This blog is my place to vent and share resources with other parents of children of trauma. I try to be open and honest about my feelings in order to help others know they are not alone. Therapeutic parenting of adopted teenagers with RAD and other severe mental illnesses and issues (plus "neurotypical" teens) , is not easy, and there are time when I say what I feel... at the moment. We're all human!
Monday, December 1, 2008
The right attitude
In Sunday School we are doing a bible study on Dickens The Christmas Carol (with Ebenezer Scrooge). We watched the first part (Scrooge in the office and then at home with Jacob Marley warning him of the spirits that would be visiting). We were supposed to watch this part while thinking about selfishness and generosity.
I'm sure the entire class gets sick of me comparing everything to my kids, but once again this lesson really brought home a lot of insight for me (and I'm an extroverted person who loves to share!).
There was the obvious Scrooge is selfish stuff, but the generosity was more interesting for me. In this version, Scrooge's clerk, Bob Cratchit was perpetually happy, no matter how miserable he "should" have been. Here's a guy who works for an uncaring skinflint, makes very little money, has many children, including a boy who is sick and lame, and yet won't listen to one bad word about his boss. The nephew who has been rejected by Scrooge over and over, and married for love in spite of his uncle's wishes, continually asks Scrooge over for dinner. As he lives he wishes the old Humbug "Merry Christmas" and throws a "Happy New Year" in for good measure! On his way out he stops and talks to Bob about his family and even asks about Tiny Tim (the lame child). He is a truly generous and caring person.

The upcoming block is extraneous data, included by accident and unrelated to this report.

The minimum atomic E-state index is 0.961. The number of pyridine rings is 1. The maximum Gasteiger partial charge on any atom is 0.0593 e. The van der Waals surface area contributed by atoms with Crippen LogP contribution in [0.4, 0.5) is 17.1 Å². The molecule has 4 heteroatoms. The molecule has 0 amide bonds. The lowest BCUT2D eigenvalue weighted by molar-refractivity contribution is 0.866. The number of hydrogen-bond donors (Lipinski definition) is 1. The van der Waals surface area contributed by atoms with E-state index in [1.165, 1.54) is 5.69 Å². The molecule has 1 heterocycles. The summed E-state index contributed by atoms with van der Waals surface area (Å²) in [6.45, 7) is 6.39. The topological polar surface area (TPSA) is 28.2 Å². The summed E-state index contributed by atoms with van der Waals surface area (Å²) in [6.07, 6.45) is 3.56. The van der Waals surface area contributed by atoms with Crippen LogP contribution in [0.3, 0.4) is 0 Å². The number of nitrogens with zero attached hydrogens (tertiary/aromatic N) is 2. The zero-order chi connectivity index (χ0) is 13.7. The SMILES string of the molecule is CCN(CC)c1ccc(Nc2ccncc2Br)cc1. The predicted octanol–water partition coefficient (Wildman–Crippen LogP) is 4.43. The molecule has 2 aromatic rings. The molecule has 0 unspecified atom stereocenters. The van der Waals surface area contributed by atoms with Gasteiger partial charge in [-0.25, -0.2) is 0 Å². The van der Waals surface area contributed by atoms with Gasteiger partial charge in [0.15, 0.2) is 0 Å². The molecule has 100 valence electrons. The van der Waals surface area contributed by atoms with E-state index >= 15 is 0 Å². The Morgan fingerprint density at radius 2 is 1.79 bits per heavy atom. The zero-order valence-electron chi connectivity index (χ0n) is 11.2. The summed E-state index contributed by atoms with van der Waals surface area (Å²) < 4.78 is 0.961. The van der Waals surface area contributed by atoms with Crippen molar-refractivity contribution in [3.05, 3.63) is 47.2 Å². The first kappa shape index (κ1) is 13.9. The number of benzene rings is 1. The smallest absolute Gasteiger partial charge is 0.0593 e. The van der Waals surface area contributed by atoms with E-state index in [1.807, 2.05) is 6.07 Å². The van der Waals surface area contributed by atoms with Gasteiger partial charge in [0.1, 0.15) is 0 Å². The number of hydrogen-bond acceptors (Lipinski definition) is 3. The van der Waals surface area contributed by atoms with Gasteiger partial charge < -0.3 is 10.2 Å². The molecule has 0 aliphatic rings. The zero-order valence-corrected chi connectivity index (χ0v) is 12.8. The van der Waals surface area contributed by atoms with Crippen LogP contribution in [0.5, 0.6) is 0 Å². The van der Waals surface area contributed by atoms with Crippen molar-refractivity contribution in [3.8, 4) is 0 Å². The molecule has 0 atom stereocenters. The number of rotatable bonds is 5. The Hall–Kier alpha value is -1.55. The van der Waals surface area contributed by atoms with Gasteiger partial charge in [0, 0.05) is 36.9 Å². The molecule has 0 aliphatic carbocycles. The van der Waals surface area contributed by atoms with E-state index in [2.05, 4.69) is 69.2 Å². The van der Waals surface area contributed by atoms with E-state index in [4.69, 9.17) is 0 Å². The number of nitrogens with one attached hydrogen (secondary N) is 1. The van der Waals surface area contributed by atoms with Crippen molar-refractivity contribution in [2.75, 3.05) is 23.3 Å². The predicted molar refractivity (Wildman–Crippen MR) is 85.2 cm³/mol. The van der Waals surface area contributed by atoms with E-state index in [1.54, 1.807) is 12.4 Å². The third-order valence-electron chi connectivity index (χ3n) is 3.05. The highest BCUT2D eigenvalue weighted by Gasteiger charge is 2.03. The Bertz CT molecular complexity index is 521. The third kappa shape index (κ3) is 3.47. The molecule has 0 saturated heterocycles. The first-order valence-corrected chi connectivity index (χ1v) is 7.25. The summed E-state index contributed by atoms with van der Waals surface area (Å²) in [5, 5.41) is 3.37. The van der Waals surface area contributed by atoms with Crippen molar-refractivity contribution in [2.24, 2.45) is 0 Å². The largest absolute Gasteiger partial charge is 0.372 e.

One of the other members of my Sunday School class pointed out that infants are by their very nature selfish. They are completely unable to care for themselves. One thing I learned while working in childcare is that children do not develop empathy until they are three. This means that a small child CANNOT understand how other people are feeling. Sharing is something they do because others make them. Biting is something they do because noone is preventing them from doing it, they're bored, or they like seeing the reaction it always gets ("biting back" makes no sense to them because they don't understand that what hurts them would hurt others - that requires empathy). I told the teachers and parents I worked with that this doesn't mean we don't bother with teaching them - they still need to learn and practice the words, but you can't be mad at them for not understanding. They are just too little and their brains haven't developed yet.
As kids develop we teach them empathy, caring, forgiveness, compassion, and generosity. We usually do this by example/ role modeling, which is a much better way to learn than lecture. Of course Kitty and Bear didn't get these lessons or many good examples, and developmentally they are just barely old enough to understand some of them.
The hard part for me is to be the generous person who cares for the selfish person. And to keep remembering that they don't understand and I have to "give them the words." It's much easier with cute, little helpless babies. A favorite saying around here is, "But they're cute?!" - meaning they're a pain in the rear sometimes, but they have redeming qualities and we love them anyway!
Trying hard to be a Cratchit and not a Scrooge this holiday season!